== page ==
Despite the dominance, despite the drive, Cal men’s swim and dive was dealt its first loss of the season Saturday, Feb. 19.
A loss is a loss — every team, no matter how exceptional and complete and assertive, suffers through losses; this is nothing unexpected and nothing to be ashamed of. It’s just unfortunate that the first loss this season for the Bears, the first regular season loss since Oct. 3, 2018, came against Stanford in their home arena.
With championships on their mind, Cal traveled to Avery Aquatic Center, hoping for a 21st consecutive dual-meet victory and momentum to bring into the Pac-12 championships. The Bears left Avery Aquatic Center crestfallen, having only posted 141 points against the Cardinal’s 153.
Despite the marginal loss, the results of the dual meet are not a sign of Cal’s deteriorating ability, but rather a testament to Stanford’s stellar group of athletes. Of the 16 events, the Cardinal won half of them, including the 1- and 3-meter dive, each of which awarded Stanford 16 points.
Perhaps this is where the Bears fell short: Despite being evenly matched, even arguably having an advantage against the No. 6 team in the nation in swimming events, Cal’s lack of a solid diving core cost it the win. In order to have a competitive edge and keep its hopes for a national championship alive, Cal must offer some sort of resistance in the diving events; diving points should not be points the Bears just give away.
Although the overall meet was shadowed by the resounding feeling of loss, there were momentary periods of success that reflected the tenacity of the Cal swimmers. Sophomore Björn Seeliger had an exceptional performance, winning both the 50-yard and 100-yard free. Hugo González and Destin Lasco swam a first- and second-place finish in the 200 individual medley, and Reece Whitley won the 200 breast, his time of 1:49.96 a season’s best.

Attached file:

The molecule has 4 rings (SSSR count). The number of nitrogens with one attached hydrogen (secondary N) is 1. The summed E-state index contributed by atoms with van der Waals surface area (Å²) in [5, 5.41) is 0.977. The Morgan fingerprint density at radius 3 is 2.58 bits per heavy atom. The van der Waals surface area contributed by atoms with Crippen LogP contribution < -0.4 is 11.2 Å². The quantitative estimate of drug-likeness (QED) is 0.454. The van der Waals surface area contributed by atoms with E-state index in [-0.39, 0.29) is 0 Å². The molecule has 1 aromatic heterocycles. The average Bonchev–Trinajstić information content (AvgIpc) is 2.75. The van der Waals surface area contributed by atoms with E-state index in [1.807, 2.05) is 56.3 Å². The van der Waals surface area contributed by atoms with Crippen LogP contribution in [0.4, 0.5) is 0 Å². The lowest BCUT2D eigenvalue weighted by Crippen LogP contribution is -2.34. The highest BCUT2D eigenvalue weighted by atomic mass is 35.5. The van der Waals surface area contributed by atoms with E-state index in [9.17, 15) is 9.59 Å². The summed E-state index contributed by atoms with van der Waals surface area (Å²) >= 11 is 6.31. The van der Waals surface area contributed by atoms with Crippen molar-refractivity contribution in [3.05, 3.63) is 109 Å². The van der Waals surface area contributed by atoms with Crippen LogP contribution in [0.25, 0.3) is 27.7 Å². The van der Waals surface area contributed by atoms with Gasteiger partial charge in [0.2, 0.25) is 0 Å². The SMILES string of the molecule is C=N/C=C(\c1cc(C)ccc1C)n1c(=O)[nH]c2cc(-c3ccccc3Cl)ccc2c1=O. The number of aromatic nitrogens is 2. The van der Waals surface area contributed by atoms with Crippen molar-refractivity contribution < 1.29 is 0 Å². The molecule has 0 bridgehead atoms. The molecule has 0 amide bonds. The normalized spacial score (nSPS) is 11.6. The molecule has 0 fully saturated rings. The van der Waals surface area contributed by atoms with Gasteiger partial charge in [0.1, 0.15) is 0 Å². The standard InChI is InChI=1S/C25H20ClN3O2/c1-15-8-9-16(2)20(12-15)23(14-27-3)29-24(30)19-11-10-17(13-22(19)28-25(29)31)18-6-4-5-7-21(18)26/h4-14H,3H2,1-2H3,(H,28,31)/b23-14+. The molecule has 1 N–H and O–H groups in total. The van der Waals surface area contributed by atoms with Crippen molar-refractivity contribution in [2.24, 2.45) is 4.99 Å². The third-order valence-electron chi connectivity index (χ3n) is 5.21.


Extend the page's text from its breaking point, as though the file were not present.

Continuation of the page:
The competition against Stanford was a close one, with a majority of wins on either side coming down to the wire. Ten events were decided by less than a second, and Saturday, the dice rolled the Cardinal’s way.
This offers hope for the Bears as they look towards the Pac-12 championship next month — they just have to win those close matchups. And Cal will not go down with a fight. Having won six of the last nine Pac-12 championships, the Bears aim to build onto their legacy and swim away with another win.
Five other teams from the Pac-12 will be present: Arizona, Arizona State, Stanford, USC and Utah. As the Bears recuperate and start to grind for their performance from March 2-5 in Federal Way, Washington, they can take solace in the fact that they’ve beaten four of the participating teams already, and almost beat the fifth.